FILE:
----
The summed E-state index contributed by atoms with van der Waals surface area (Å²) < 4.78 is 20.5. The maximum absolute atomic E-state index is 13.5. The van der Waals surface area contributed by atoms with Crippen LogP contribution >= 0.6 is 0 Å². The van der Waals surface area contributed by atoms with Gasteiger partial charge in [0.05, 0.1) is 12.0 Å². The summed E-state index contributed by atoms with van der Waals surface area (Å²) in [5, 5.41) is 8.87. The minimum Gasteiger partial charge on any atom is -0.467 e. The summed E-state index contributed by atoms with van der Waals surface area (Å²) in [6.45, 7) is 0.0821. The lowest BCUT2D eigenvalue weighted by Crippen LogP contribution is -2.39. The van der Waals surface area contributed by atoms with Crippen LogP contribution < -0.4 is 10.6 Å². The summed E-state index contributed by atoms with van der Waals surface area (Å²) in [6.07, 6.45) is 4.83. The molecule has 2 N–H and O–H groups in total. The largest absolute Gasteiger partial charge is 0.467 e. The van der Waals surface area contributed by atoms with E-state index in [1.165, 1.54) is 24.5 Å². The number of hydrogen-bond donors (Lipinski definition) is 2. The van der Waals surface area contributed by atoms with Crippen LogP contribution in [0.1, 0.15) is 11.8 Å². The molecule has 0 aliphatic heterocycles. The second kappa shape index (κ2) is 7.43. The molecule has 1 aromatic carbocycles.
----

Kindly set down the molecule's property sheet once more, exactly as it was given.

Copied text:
The summed E-state index contributed by atoms with van der Waals surface area (Å²) < 4.78 is 20.5. The maximum absolute atomic E-state index is 13.5. The van der Waals surface area contributed by atoms with Crippen LogP contribution >= 0.6 is 0 Å². The van der Waals surface area contributed by atoms with Gasteiger partial charge in [0.05, 0.1) is 12.0 Å². The summed E-state index contributed by atoms with van der Waals surface area (Å²) in [5, 5.41) is 8.87. The minimum Gasteiger partial charge on any atom is -0.467 e. The summed E-state index contributed by atoms with van der Waals surface area (Å²) in [6.45, 7) is 0.0821. The lowest BCUT2D eigenvalue weighted by Crippen LogP contribution is -2.39. The van der Waals surface area contributed by atoms with Crippen LogP contribution < -0.4 is 10.6 Å². The summed E-state index contributed by atoms with van der Waals surface area (Å²) in [6.07, 6.45) is 4.83. The molecule has 2 N–H and O–H groups in total. The largest absolute Gasteiger partial charge is 0.467 e. The van der Waals surface area contributed by atoms with E-state index in [1.165, 1.54) is 24.5 Å². The number of hydrogen-bond donors (Lipinski definition) is 2. The van der Waals surface area contributed by atoms with Crippen LogP contribution in [0.1, 0.15) is 11.8 Å². The molecule has 0 aliphatic heterocycles. The second kappa shape index (κ2) is 7.43. The molecule has 1 aromatic carbocycles.